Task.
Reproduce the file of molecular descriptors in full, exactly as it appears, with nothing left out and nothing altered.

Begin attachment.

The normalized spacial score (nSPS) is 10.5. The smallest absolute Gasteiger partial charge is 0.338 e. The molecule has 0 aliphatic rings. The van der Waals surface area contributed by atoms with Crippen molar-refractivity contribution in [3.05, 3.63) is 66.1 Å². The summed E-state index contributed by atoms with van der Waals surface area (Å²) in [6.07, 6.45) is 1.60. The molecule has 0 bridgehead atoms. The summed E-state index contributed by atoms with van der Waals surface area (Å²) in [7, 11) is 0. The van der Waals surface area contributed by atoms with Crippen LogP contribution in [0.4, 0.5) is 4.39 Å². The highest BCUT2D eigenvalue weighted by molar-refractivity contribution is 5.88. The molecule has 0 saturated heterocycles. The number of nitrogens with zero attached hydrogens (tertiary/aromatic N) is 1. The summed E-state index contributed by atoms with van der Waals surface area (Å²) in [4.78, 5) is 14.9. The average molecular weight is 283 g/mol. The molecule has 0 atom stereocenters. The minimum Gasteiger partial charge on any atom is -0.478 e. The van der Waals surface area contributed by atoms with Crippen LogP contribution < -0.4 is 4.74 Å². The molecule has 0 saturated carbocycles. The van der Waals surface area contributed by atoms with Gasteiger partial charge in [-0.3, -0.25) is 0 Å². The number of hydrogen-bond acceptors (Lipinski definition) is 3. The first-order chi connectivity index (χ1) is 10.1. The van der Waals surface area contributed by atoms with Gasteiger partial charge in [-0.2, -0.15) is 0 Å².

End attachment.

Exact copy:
The normalized spacial score (nSPS) is 10.5. The smallest absolute Gasteiger partial charge is 0.338 e. The molecule has 0 aliphatic rings. The van der Waals surface area contributed by atoms with Crippen molar-refractivity contribution in [3.05, 3.63) is 66.1 Å². The summed E-state index contributed by atoms with van der Waals surface area (Å²) in [6.07, 6.45) is 1.60. The molecule has 0 bridgehead atoms. The summed E-state index contributed by atoms with van der Waals surface area (Å²) in [7, 11) is 0. The van der Waals surface area contributed by atoms with Crippen LogP contribution in [0.4, 0.5) is 4.39 Å². The highest BCUT2D eigenvalue weighted by molar-refractivity contribution is 5.88. The molecule has 0 saturated heterocycles. The number of nitrogens with zero attached hydrogens (tertiary/aromatic N) is 1. The summed E-state index contributed by atoms with van der Waals surface area (Å²) in [4.78, 5) is 14.9. The average molecular weight is 283 g/mol. The molecule has 0 atom stereocenters. The minimum Gasteiger partial charge on any atom is -0.478 e. The van der Waals surface area contributed by atoms with Crippen LogP contribution < -0.4 is 4.74 Å². The molecule has 0 saturated carbocycles. The van der Waals surface area contributed by atoms with Gasteiger partial charge in [-0.3, -0.25) is 0 Å². The number of hydrogen-bond acceptors (Lipinski definition) is 3. The first-order chi connectivity index (χ1) is 10.1. The van der Waals surface area contributed by atoms with Gasteiger partial charge in [-0.2, -0.15) is 0 Å².